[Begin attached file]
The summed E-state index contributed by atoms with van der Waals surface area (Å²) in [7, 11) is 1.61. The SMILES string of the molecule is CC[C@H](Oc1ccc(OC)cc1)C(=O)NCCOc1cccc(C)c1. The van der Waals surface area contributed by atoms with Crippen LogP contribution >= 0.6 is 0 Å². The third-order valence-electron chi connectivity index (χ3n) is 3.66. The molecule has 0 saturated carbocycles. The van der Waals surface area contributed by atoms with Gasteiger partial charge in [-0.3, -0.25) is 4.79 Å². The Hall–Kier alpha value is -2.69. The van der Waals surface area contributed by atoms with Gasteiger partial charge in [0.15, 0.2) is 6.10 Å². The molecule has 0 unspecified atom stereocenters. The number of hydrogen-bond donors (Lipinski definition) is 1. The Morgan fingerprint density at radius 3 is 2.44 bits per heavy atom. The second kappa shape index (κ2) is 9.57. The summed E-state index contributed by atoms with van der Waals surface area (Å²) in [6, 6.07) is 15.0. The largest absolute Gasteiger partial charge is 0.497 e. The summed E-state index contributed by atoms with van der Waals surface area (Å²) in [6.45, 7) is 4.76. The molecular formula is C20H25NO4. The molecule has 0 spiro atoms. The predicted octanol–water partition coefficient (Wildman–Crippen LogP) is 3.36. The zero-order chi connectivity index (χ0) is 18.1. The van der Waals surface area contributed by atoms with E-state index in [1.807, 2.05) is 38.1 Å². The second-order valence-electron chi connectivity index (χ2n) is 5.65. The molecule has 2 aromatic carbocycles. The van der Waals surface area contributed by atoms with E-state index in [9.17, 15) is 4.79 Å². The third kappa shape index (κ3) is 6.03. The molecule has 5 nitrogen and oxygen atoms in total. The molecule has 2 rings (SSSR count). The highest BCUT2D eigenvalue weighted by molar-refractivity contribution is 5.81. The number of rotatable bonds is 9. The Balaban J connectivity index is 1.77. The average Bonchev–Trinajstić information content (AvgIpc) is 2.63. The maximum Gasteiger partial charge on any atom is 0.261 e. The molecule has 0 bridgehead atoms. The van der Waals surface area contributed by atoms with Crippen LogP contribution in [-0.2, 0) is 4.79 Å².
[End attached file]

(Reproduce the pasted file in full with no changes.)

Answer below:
The summed E-state index contributed by atoms with van der Waals surface area (Å²) in [7, 11) is 1.61. The SMILES string of the molecule is CC[C@H](Oc1ccc(OC)cc1)C(=O)NCCOc1cccc(C)c1. The van der Waals surface area contributed by atoms with Crippen LogP contribution >= 0.6 is 0 Å². The third-order valence-electron chi connectivity index (χ3n) is 3.66. The molecule has 0 saturated carbocycles. The van der Waals surface area contributed by atoms with Gasteiger partial charge in [-0.3, -0.25) is 4.79 Å². The Hall–Kier alpha value is -2.69. The van der Waals surface area contributed by atoms with Gasteiger partial charge in [0.15, 0.2) is 6.10 Å². The molecule has 0 unspecified atom stereocenters. The number of hydrogen-bond donors (Lipinski definition) is 1. The Morgan fingerprint density at radius 3 is 2.44 bits per heavy atom. The second kappa shape index (κ2) is 9.57. The summed E-state index contributed by atoms with van der Waals surface area (Å²) in [6, 6.07) is 15.0. The largest absolute Gasteiger partial charge is 0.497 e. The summed E-state index contributed by atoms with van der Waals surface area (Å²) in [6.45, 7) is 4.76. The molecular formula is C20H25NO4. The molecule has 0 spiro atoms. The predicted octanol–water partition coefficient (Wildman–Crippen LogP) is 3.36. The zero-order chi connectivity index (χ0) is 18.1. The van der Waals surface area contributed by atoms with E-state index in [1.807, 2.05) is 38.1 Å². The second-order valence-electron chi connectivity index (χ2n) is 5.65. The molecule has 2 aromatic carbocycles. The van der Waals surface area contributed by atoms with E-state index in [9.17, 15) is 4.79 Å². The third kappa shape index (κ3) is 6.03. The molecule has 5 nitrogen and oxygen atoms in total. The molecule has 2 rings (SSSR count). The highest BCUT2D eigenvalue weighted by molar-refractivity contribution is 5.81. The number of rotatable bonds is 9. The Balaban J connectivity index is 1.77. The average Bonchev–Trinajstić information content (AvgIpc) is 2.63. The maximum Gasteiger partial charge on any atom is 0.261 e. The molecule has 0 bridgehead atoms. The van der Waals surface area contributed by atoms with Crippen LogP contribution in [-0.2, 0) is 4.79 Å².